Jake Crosby doesn’t regret what he did that night; he knows it was kill or be killed. But he can’t shake the feeling that the horror isn’t over, that Katy and his wife, Morgan, aren’t yet safe — and that retribution is coming. All he knows for sure is that he will do anything — everything — to protect his family. That’s a vow the dangerous Moon Pie will put to the ultimate test on a cold, moonless night deep in the heart of a river swamp.
This riveting follow-up to Bobby Cole’s heart-stopping thriller The Dummy Line deftly explores the perils of revenge…and the profound power of a husband and father’s love.
What We Saw At Night by Jacquelyn Mitchard (Soho Press-Jan. 8th)
Synopsis-Like the yearning, doomed young clones in Ishiguro’s Never Let Me Go, three teenagers with XP (a life-threatening allergy to sunlight) are a species unto themselves. As seen through the eyes of 16-year-old Allie Kim, they roam the silent streets, looking for adventure, while others sleep. When Allie’s best friend introduces the trio to Parkour, the stunt-sport of running and climbing off forest cliffs and tall buildings (risky in daylight and potentially deadly by darkness), they feel truly alive, equal to the “daytimers.”
On a random summer night, while scaling a building like any other, the three happen to peer into an empty apartment and glimpse an older man with what looks like a dead girl. A game of cat-and-mouse ensues that escalates through the underground world of hospital confinement, off-the-grid sports, and forbidden love. Allie, who can never see the light of day, discovers she’s the lone key to stopping a human monster.
Also, coming up on 1/31 is a brand new novella by Joe Lansdale called Dead Aim (Subterranean Press)!
Here’s the write-up (via Subterranean Press): The story begins simply enough when the two agree to provide protection for a woman harassed by her violent, soon-to-be-ex husband. But, as readers of this series will already know, events in the lives of Hap and Leonard rarely stay simple for long. When a protracted stakeout ends in a lethal shooting and a pair of moldering corpses turn up in an otherwise deserted trailer, the nature of this “routine” assignment changes dramatically. The ensuing investigation unearths a complex web of lies, duplicity, and hidden agendas that leads from an upscale Texas law firm to the world of organized crime, culminating in the kind of explosive, anything-can-happen confrontation that only Joe Lansdale could create. Violent, profane, and often raucously funny, Dead Aim is a tautly written, hugely entertaining thriller and a triumph of the storyteller’s art.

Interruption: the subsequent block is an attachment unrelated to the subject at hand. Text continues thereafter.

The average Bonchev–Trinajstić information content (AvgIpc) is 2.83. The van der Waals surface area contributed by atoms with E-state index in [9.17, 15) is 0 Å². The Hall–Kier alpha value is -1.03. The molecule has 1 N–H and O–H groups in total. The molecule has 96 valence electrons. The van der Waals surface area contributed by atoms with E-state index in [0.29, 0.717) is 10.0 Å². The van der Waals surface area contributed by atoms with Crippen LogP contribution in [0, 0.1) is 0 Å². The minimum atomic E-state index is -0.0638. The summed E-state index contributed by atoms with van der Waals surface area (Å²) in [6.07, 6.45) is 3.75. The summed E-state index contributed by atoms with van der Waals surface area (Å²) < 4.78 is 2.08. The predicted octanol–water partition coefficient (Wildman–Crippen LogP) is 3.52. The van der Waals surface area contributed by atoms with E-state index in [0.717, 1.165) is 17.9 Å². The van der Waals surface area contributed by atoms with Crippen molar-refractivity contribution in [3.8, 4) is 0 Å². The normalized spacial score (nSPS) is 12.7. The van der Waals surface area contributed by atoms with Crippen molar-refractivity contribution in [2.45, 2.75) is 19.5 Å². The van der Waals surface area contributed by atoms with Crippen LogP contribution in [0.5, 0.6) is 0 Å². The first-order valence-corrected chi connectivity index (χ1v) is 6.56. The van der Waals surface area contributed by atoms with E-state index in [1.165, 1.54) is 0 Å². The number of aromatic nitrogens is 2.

From drafty London flats to the steamy Sahara, to the surface of the moon and beyond, The Martian War takes the reader on an exhilarating journey with Wells and his companions.
What if HG Wells didn’t write about an Invasion from Mars but rather lived through it with a long list of his contemporizes (fictional and not) including the Invisible Man, Dr. Moreau and Percival Lowell (the “discoverer” and mapper of the Martian canals?
Wells has graduated from university and is living with his fiancé, barely making ends meet. If it wasn’t for his little fantasy stories, they probably wouldn’t be getting by at all. Out of nowhere, Wells is invited by his famous mentor, the biologist Thomas Huxley, to come to an exclusive and secret meeting. Wells soon discovers that the meeting is a British government think-tank of weapons development to counter the rising belligerency of Germany. Through enemy sabotage, Wells, Huxley and his fiancé, Jane end up on a journey to the moon and beyond to face and end the Martian threat!
Meanwhile, in another part of the world, Lowell bumps into Moreau, and the two team up to light signal fires as a guide for first contact for the approaching Martian spacecraft. Little do they suspect the harrowing journey which will unfold for them after taking the Martian captive.
What follows then is a series of adventures told in the form of a Victorian adventure novel. An all-star cast of characters, exciting adventures one after the other and an ultimate battle for the fate of man and the Earth is very reminiscent of A League of Extraordinary Gentlemen.